Languages will help open up new markets to UK companies

    Operating effectively in a global economy relies on the right language skills, but the UK has the worst language proficiency in Europe, according to the Education & Employer Taskforce. An overwhelming 72% of businesses say they value foreign language skills, most importantly for building relations with overseas contacts (39%). The major European languages continue to be the most in demand, but language skills geared towards doing business in China and the Middle East feature prominently:

    • German – 50%
    • French – 49%
    • Spanish – 37%
    • Mandarin – 25%
    • Polish 19%
    • Arabic – 19%

    John Cridland said:

    “Rebalancing our economy will mean tapping into high-growth markets in places like Asia and Latin America, so companies will need people with the relevant language skills to do business in these countries.”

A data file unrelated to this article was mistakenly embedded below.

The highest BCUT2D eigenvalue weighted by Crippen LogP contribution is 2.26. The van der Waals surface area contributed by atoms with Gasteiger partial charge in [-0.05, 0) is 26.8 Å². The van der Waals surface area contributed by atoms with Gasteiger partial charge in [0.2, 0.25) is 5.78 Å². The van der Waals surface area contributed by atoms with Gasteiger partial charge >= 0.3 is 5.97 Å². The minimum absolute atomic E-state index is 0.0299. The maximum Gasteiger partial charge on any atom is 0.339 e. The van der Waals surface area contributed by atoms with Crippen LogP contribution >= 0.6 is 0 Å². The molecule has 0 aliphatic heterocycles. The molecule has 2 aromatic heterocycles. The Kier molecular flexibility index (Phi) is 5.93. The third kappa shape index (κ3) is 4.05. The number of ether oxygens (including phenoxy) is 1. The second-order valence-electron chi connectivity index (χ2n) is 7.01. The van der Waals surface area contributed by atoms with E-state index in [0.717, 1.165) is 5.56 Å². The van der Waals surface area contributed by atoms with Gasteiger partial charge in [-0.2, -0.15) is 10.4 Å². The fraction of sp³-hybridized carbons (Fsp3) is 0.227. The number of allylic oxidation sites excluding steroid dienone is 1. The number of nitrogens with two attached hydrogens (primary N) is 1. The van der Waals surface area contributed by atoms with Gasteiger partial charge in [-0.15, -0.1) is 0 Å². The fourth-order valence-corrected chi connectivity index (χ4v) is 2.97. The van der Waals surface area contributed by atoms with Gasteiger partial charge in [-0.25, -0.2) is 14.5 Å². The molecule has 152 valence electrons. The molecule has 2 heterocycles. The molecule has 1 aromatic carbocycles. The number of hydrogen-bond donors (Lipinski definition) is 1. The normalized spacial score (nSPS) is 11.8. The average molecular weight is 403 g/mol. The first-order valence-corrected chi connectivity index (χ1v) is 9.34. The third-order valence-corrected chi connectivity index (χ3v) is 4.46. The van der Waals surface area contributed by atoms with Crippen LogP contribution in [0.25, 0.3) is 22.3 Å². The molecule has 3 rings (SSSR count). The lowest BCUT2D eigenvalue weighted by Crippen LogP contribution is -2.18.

Notes on this story

    (1)- 35% are dissatisfied with school and college leavers’ literacy skills and 30% with their levels or numeracy. These figures are broadly unchanged from 2003 when CBI data showed that 34% were unhappy with the basic skills of school leavers.

    The CBI is the UK's leading business organisation, speaking for some 240,000 businesses that together employ around a third of the private sector workforce. With offices across the UK as well as representation in Brussels, Washington, Beijing and Delhi the CBI communicates the British business voice around the world.

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Press centre contact details for journalists

For enquiries regarding GCSEs, A levels and Key Stage 2 tests please contact:

Kasia Reardon
Media and Communities Manager, UK

T: +44 (0) 20 7010 2336
M: +44 (0) 7702 512312
E: kasia.reardon@pearson.com

For enquiries regarding vocational qualifications and Pearson College please contact:

Tom Philpott
Government Relations Manager, UK and Europe

T: +44 (0) 20 7010 2313
M: +44 (0) 7715 890442
E: tom.philpott@pearson.com

Additional media contact:

Martin O'Donovan
VP Media and Government Relations, UK and Europe

M: +44 (0) 7968 438 219
E: martin.odonovan@pearson.com